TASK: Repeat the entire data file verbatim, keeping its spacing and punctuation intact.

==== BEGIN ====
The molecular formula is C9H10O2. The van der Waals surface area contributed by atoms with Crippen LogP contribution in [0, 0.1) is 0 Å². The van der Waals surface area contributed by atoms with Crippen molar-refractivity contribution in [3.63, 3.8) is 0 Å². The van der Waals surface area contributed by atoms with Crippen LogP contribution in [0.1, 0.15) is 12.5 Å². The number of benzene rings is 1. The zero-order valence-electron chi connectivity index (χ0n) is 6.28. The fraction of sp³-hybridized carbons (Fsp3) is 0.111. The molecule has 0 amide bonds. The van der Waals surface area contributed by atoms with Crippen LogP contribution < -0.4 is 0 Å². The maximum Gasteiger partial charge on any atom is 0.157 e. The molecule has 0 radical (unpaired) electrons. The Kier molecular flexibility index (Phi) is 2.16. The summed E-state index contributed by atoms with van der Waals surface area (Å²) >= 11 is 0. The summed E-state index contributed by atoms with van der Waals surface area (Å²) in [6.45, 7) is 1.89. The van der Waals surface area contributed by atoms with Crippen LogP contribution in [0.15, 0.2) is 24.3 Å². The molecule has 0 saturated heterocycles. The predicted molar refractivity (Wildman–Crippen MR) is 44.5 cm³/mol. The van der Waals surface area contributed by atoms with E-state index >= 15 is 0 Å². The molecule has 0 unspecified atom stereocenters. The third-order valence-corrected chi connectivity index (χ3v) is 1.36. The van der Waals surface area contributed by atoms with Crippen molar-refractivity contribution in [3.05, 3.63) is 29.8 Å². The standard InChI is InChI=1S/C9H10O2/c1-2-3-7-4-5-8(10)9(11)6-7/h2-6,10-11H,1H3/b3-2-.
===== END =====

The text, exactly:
The molecular formula is C9H10O2. The van der Waals surface area contributed by atoms with Crippen LogP contribution in [0, 0.1) is 0 Å². The van der Waals surface area contributed by atoms with Crippen molar-refractivity contribution in [3.63, 3.8) is 0 Å². The van der Waals surface area contributed by atoms with Crippen LogP contribution in [0.1, 0.15) is 12.5 Å². The number of benzene rings is 1. The zero-order valence-electron chi connectivity index (χ0n) is 6.28. The fraction of sp³-hybridized carbons (Fsp3) is 0.111. The molecule has 0 amide bonds. The van der Waals surface area contributed by atoms with Crippen LogP contribution < -0.4 is 0 Å². The maximum Gasteiger partial charge on any atom is 0.157 e. The molecule has 0 radical (unpaired) electrons. The Kier molecular flexibility index (Phi) is 2.16. The summed E-state index contributed by atoms with van der Waals surface area (Å²) >= 11 is 0. The summed E-state index contributed by atoms with van der Waals surface area (Å²) in [6.45, 7) is 1.89. The van der Waals surface area contributed by atoms with Crippen LogP contribution in [0.15, 0.2) is 24.3 Å². The molecule has 0 saturated heterocycles. The predicted molar refractivity (Wildman–Crippen MR) is 44.5 cm³/mol. The van der Waals surface area contributed by atoms with E-state index >= 15 is 0 Å². The molecule has 0 unspecified atom stereocenters. The third-order valence-corrected chi connectivity index (χ3v) is 1.36. The van der Waals surface area contributed by atoms with Crippen molar-refractivity contribution in [3.05, 3.63) is 29.8 Å². The standard InChI is InChI=1S/C9H10O2/c1-2-3-7-4-5-8(10)9(11)6-7/h2-6,10-11H,1H3/b3-2-.